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Friday, July 29, 2011

Why I Am Still Not An Anarchist (Or Am I?) -- Continued

These reflections continue on from another post from a couple of days ago, and I would recommend you read that one too. I doubt it matters all that much which order you read them in, though.

I have sometimes thought that my "political orientation" would be better captured with the neologism consensualist, given the centrality of the provision of a substantial scene of consent to my understanding of a democratic and non-violent politics. In our historical moment, however, philosophical neologisms like that render one all too susceptible to the distortions of marketing and self-promotional discourse (advertizing, with all its devastating deception and hyperbole, has come quite close to colonizing public deliberation entirely by now, to the ruin of all), recasting one as another wannabe guru circus-barker with a movement and a manifesto soliciting tax-deductible contributions in exchange for promises of offering a meaning of life package re-conceived as something like the promise of more regular bowel movements and a whiter smile.

Since it is not a substance but a scene, not a faculty but a ritual, there will always be concerns about the profound gameability of consent. The libertopian anarcho-capitalist's whole schtick essentially derives from his pretense that transactions are perfectly consensual and social orders sublimely peaceable even when they are stratified by unequal knowledge and misinformation and driven by what amount in the context of informal and precarious labor to permanent threats of force.

In the typical neoliberal instance, then, I would declare the scene of consent largely vacuous as often as not. But of course there are vulnerabilities on the flip-side as well. I describe a legible scene of consent as one that is both informed and non-duressed, but since "informed" can never arrive at omniscience and since "non-duressed" can never arrive at omnipotence, there will always be a slippage between actual scenes of consent and the ideals at which they might be said logically to aspire, the legibility of the scene will always be a comparative matter. Part of that legibility would have to derive from the susceptibility of the scene of consent itself to interminable re-elaboration by critique. Part of what might be named by "anarchism" is this interminable constitutive dimension of critique to the scene of legible consent, it seems to me.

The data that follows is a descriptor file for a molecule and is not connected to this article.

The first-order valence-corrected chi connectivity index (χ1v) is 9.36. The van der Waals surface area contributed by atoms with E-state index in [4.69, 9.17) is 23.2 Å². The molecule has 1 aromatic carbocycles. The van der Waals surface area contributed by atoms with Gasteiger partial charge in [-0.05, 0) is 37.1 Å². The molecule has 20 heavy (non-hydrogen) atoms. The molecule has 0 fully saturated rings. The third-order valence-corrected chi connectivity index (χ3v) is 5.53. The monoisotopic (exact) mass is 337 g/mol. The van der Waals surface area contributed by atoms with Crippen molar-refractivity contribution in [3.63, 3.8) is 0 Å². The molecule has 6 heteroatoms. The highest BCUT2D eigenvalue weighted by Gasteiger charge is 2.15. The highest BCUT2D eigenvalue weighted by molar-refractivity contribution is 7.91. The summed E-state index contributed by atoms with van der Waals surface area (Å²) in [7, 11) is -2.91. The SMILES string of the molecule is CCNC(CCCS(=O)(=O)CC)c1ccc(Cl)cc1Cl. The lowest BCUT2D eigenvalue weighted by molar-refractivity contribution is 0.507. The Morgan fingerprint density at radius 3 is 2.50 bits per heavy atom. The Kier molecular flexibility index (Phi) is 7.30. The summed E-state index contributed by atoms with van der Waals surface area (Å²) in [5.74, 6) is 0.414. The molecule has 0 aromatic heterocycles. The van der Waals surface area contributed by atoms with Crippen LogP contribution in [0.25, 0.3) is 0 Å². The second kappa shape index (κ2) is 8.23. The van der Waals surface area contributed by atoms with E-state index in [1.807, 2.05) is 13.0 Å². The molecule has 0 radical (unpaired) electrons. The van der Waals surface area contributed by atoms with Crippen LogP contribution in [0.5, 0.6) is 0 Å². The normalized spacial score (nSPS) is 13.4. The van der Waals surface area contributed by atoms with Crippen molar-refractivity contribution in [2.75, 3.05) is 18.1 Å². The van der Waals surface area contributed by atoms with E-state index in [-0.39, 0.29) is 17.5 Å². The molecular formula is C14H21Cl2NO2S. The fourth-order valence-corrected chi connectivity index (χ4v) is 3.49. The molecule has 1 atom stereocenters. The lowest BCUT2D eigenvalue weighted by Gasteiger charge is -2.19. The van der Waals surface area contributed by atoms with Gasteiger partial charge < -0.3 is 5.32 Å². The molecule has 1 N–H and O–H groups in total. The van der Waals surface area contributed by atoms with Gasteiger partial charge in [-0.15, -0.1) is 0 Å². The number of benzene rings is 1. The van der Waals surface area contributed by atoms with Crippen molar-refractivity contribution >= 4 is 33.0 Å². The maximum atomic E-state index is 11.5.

To the extent that democracy is less an eidos to approximate in our institutions (culminating, presumably, in The Ideal of "direct" democracy, "perfect" consensus, or what have you) than it is an ideal that might wholesomely articulate endlessly many different institutions in endlessly many variations and measures (the notion that people should have a say in the public decisions that affect them, as I would put it, probably does not have one best institutional materialization, given the many contexts in which it might make public life better), then another part of what is named by "anarchism" might be this interminable experimentation with and proliferation of institutionalizations of the democratic notion.

Inasmuch as I believe the key values of democracy are equity and diversity, and these values both depend on one another but are in tension with one another (I refer to equity-in-diversity as a single value, but the hyphens denote a dynamism not a stability), their institutionalization again looks to demand an endless re-elaboration through critique, and again "anarchism" seems to me a good name for this interminable constitutive dimension of critique.

Part of the trouble with a commitment to non-violence is that there is always some measure of dispute as to what violence consists of in the first place, and to circumscribe this dispute is itself to do violence. So, too, the constitution of a vocabulary in which it becomes possible legibly to testify to a violence will often (perhaps always) render testimony to another violence illegible. Brecht's question and quip, which violence is worse, to rob a bank or to found one? is provocative not only because one can easily assume a perspective from which either violence can seem worse, but because there is something about assuming the perspective from which either violence becomes clear that renders the other nearly invisible. Again, "anarchism" might name the interminable critique that permits a traffic among perspectives rendering testimonies to violation provisionally legible (even at the cost of rendering others provisionally illegible) to resist a stabilization that amounts to a violent circumscription of the discourse enabling attention and testament to and hence the institutional address of violences in the first place.